The subject matter is dense and the subject is mythic. O’Hare, with the aid of an astonishingly expressive cellist and a bare-bones stage devoid of distractions, has worked with director Lisa Peterson to keep us on track as he brings a complex cast of characters to life, based on Robert Fagles’ contemporary translation.

While your concentration is required, your patience and understanding are rewarded at the end. It’s a one-man walk through the eternal themes that ancient poetry can help elucidate, even in our own time.

More info on “An Iliad” is at www.thebroadstage.com.

 

More Greek myths, Scotsmen

 

Another Scottish company has taken over the Lovelace Studio Theatre, the second space at the new Wallis Annenberg Center for the Performing Arts in Beverly Hills.

The Visible Fictions company, consisting here of two exquisitely versatile actors, Tim Settle and Neil Thomas, has created a fun “Jason and The Argonauts,” the tale of a hero’s mythic journey to the ends of the earth in search of the Golden Fleece that will restore him to his rightful throne.

Despite a complex plot, this is children’s theatre. Two actors interchangeably embody 50 sailors, two kings, a stepfather, a princess, a sea monster and even a pair of killer seacliffs, with just their versatile voices and bodies, some very basic props, a couple of action toys, a large trunk, and a Rube Goldberg-like wagon that also serves as a boat and an action platform. There’s a whole lot of slapstick humor going on, too.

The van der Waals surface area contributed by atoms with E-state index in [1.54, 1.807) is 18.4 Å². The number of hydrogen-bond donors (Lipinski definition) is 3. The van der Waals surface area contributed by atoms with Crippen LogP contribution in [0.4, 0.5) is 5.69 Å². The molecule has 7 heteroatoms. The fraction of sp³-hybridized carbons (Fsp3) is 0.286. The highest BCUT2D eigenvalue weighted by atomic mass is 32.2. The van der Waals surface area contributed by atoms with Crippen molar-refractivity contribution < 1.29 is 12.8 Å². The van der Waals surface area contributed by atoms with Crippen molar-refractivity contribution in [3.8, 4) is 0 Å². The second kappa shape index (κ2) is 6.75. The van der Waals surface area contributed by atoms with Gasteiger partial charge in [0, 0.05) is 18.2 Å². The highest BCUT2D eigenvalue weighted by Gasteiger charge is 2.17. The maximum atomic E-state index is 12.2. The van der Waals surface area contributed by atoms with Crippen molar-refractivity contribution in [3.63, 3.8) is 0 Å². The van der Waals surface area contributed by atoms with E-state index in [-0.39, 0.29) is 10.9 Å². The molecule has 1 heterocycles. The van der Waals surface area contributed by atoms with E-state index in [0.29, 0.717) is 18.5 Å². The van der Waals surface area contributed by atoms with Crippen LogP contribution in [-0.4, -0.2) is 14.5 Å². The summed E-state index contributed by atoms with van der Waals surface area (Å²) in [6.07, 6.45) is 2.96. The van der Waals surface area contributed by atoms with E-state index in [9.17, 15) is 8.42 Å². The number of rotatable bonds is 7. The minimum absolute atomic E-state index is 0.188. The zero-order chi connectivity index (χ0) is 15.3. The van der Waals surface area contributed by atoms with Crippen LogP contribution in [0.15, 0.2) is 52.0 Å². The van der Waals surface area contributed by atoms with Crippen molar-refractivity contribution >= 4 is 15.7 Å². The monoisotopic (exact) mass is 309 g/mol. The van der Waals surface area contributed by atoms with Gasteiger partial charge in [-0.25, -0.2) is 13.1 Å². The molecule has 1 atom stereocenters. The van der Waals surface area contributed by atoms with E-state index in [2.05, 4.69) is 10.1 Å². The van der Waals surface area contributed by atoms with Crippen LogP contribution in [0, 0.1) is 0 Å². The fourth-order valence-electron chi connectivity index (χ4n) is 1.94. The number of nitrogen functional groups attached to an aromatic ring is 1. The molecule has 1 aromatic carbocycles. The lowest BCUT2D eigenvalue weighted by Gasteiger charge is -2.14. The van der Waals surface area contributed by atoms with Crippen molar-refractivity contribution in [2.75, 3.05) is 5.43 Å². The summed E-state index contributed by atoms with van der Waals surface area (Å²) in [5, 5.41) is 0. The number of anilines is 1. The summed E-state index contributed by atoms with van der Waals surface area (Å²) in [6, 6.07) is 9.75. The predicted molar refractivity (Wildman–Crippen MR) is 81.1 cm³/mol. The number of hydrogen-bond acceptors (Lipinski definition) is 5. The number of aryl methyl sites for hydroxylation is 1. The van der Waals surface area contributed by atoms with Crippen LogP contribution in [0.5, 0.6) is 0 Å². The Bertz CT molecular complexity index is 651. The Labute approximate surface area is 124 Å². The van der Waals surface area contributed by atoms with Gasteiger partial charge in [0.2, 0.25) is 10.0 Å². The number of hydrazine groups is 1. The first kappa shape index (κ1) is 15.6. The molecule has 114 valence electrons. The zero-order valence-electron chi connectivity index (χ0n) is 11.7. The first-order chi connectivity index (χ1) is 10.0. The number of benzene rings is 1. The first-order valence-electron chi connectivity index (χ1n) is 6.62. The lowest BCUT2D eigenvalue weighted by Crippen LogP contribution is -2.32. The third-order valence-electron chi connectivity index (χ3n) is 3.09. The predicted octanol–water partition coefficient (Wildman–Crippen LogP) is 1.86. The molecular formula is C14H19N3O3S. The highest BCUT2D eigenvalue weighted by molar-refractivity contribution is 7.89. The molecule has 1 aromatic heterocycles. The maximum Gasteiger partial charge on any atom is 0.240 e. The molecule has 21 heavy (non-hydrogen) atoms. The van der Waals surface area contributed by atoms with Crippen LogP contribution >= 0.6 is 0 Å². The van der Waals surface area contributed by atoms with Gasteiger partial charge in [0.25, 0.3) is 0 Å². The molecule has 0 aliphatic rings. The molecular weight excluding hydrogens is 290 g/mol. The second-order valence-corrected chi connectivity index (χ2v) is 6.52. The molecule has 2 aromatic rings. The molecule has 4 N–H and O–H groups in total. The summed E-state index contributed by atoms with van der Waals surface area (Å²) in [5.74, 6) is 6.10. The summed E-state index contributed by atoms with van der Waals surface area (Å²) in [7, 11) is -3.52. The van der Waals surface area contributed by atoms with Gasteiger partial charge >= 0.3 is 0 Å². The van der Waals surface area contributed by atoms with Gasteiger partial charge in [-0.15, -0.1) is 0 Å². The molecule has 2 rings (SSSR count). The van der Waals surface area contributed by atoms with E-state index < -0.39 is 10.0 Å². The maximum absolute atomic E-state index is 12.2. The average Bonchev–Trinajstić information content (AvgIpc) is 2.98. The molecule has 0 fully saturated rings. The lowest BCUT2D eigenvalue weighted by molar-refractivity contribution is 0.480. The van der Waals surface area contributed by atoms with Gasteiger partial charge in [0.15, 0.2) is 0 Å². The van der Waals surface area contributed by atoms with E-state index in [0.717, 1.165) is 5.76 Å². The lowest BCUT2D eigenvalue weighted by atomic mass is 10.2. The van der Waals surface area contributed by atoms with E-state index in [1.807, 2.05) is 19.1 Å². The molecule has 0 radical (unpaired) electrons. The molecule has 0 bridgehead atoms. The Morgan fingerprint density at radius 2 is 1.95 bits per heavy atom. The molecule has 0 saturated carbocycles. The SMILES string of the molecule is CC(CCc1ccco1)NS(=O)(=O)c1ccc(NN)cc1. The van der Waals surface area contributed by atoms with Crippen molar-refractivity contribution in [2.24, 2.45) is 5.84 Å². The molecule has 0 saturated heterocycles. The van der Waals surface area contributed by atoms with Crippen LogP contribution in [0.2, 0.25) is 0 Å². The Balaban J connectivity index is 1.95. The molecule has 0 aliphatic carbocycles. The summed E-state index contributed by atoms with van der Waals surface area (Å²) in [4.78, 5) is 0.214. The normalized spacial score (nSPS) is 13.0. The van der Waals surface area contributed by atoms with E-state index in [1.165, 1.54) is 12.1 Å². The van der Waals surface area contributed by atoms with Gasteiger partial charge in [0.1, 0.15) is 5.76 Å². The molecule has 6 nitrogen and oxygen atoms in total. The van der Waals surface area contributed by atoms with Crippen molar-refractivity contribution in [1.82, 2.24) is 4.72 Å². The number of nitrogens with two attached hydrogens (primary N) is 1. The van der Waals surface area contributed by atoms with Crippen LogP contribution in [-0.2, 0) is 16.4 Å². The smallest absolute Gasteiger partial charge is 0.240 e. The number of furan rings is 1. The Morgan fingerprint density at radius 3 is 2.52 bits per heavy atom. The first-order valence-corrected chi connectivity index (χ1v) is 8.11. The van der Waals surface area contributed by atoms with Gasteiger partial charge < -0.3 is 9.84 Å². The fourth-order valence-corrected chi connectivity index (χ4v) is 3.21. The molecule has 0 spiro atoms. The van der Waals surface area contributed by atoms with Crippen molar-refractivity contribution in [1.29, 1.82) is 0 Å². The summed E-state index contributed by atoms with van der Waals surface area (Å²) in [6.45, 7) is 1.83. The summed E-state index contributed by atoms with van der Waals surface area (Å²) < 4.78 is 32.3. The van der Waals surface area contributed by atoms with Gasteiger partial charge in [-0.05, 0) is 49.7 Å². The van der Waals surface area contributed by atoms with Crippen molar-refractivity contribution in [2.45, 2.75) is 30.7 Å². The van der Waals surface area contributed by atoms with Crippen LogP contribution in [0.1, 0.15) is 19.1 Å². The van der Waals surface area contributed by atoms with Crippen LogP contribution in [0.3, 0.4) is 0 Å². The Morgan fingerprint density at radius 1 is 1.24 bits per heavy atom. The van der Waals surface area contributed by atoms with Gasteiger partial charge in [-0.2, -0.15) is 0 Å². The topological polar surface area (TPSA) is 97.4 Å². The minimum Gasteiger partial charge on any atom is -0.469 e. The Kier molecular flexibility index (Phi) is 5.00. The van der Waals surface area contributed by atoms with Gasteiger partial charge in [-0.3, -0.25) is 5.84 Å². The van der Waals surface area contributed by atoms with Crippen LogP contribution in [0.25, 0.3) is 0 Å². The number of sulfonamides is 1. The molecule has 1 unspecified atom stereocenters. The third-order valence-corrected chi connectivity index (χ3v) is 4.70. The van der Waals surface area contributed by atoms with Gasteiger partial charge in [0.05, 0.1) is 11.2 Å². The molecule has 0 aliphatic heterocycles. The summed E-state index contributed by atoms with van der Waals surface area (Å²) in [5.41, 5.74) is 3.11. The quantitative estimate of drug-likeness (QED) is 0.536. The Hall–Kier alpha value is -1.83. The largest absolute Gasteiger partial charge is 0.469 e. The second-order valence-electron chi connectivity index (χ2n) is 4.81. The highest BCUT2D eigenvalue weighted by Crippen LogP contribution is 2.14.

In a word, this isn’t just for kids; grown-ups will have a hard time wrenching their eyes from the stage and stifling their laughter during the silly stuff as we ride the story to its end. It’s well worth 65 minutes of your time, and your family’s, too.

“Jason and the Argonauts” runs through Feb. 2. Visit www.thewallis.org or call (310) 746-4000 for more info.

 

Musical notes

 

The next New West Symphony Masterpiece Series concert takes place this Sunday at 4 p.m. at Santa Monica High School’s Barnum Hall. Concertmaster Danielle Belen is the featured soloist for an all-French program that includes Ravel’s “Bolero” and the music of Camille Saint-Saëns and Paul Dukas. Get tickets at the box office, pre-order online at newwestsymphony.org or call (866) 776-8400.

And local treasure, Jacaranda, Music at the Edge, continues its series “Hallucination: Mary Meets Karl-Heinz” honoring Mary Bauermeister as artist, muse and widow of avant-garde composer Karl-Heinz Stockhausen. She helped catalyze the Fluxus movement, along with Yoko Ono and Nam June Paik.

On Saturday, hear the landmark acoustic, electronic and amplified music of Stockhausen and composer Iannis Xenakis at Santa Monica’s First Presbyterian Church.

On Sunday it’s an 80th birthday tribute at the Goethe Institute, with Bauermeister reading from her memoir and improvising with singer Nicholas Isherwood on her handmade instruments as they discuss creation of Stockhausen’s 1968 masterwork, “Stimmung” during her pregnancy.

For details see www.jacarandamusic.org or call (213) 483-0216.

 

Sarah A. Spitz is a former freelance arts producer for NPR and former staff producer at public radio station KCRW-Santa Monica. She has also reviewed theatre for LAOpeningNights.com.